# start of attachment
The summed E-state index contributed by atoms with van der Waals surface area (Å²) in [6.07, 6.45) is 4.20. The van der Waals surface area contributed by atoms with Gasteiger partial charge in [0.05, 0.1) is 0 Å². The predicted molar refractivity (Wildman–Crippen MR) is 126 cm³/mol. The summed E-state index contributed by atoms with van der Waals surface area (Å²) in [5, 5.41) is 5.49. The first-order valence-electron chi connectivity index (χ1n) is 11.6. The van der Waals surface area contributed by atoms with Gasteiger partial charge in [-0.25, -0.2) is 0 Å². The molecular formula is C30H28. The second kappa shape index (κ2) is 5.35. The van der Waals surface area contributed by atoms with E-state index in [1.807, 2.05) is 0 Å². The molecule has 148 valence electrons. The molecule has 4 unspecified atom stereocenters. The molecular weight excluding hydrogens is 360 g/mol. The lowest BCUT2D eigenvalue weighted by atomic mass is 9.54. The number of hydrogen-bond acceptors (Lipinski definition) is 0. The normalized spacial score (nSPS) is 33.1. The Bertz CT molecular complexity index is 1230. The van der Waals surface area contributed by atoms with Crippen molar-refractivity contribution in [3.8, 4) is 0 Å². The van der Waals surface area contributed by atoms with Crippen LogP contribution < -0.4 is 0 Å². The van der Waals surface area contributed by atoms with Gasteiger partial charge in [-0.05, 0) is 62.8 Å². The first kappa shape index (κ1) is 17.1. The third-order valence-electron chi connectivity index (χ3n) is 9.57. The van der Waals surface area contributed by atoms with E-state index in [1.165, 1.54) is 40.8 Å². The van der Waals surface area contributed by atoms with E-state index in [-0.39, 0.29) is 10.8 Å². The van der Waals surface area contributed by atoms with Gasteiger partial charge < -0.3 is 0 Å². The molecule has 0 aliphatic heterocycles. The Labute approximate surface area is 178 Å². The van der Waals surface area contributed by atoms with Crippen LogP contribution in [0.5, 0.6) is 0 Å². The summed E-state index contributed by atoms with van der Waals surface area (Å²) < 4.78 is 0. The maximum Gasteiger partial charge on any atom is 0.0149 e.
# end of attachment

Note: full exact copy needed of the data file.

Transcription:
The summed E-state index contributed by atoms with van der Waals surface area (Å²) in [6.07, 6.45) is 4.20. The van der Waals surface area contributed by atoms with Gasteiger partial charge in [0.05, 0.1) is 0 Å². The predicted molar refractivity (Wildman–Crippen MR) is 126 cm³/mol. The summed E-state index contributed by atoms with van der Waals surface area (Å²) in [5, 5.41) is 5.49. The first-order valence-electron chi connectivity index (χ1n) is 11.6. The van der Waals surface area contributed by atoms with Gasteiger partial charge in [-0.25, -0.2) is 0 Å². The molecular formula is C30H28. The second kappa shape index (κ2) is 5.35. The van der Waals surface area contributed by atoms with E-state index in [1.807, 2.05) is 0 Å². The molecule has 148 valence electrons. The molecule has 4 unspecified atom stereocenters. The molecular weight excluding hydrogens is 360 g/mol. The lowest BCUT2D eigenvalue weighted by atomic mass is 9.54. The number of hydrogen-bond acceptors (Lipinski definition) is 0. The normalized spacial score (nSPS) is 33.1. The Bertz CT molecular complexity index is 1230. The van der Waals surface area contributed by atoms with Crippen molar-refractivity contribution in [3.8, 4) is 0 Å². The van der Waals surface area contributed by atoms with Crippen LogP contribution < -0.4 is 0 Å². The van der Waals surface area contributed by atoms with Gasteiger partial charge in [-0.05, 0) is 62.8 Å². The first kappa shape index (κ1) is 17.1. The third-order valence-electron chi connectivity index (χ3n) is 9.57. The van der Waals surface area contributed by atoms with E-state index in [1.165, 1.54) is 40.8 Å². The van der Waals surface area contributed by atoms with E-state index in [-0.39, 0.29) is 10.8 Å². The van der Waals surface area contributed by atoms with Gasteiger partial charge < -0.3 is 0 Å². The molecule has 0 aliphatic heterocycles. The Labute approximate surface area is 178 Å². The van der Waals surface area contributed by atoms with Crippen LogP contribution in [0.5, 0.6) is 0 Å². The summed E-state index contributed by atoms with van der Waals surface area (Å²) < 4.78 is 0. The maximum Gasteiger partial charge on any atom is 0.0149 e.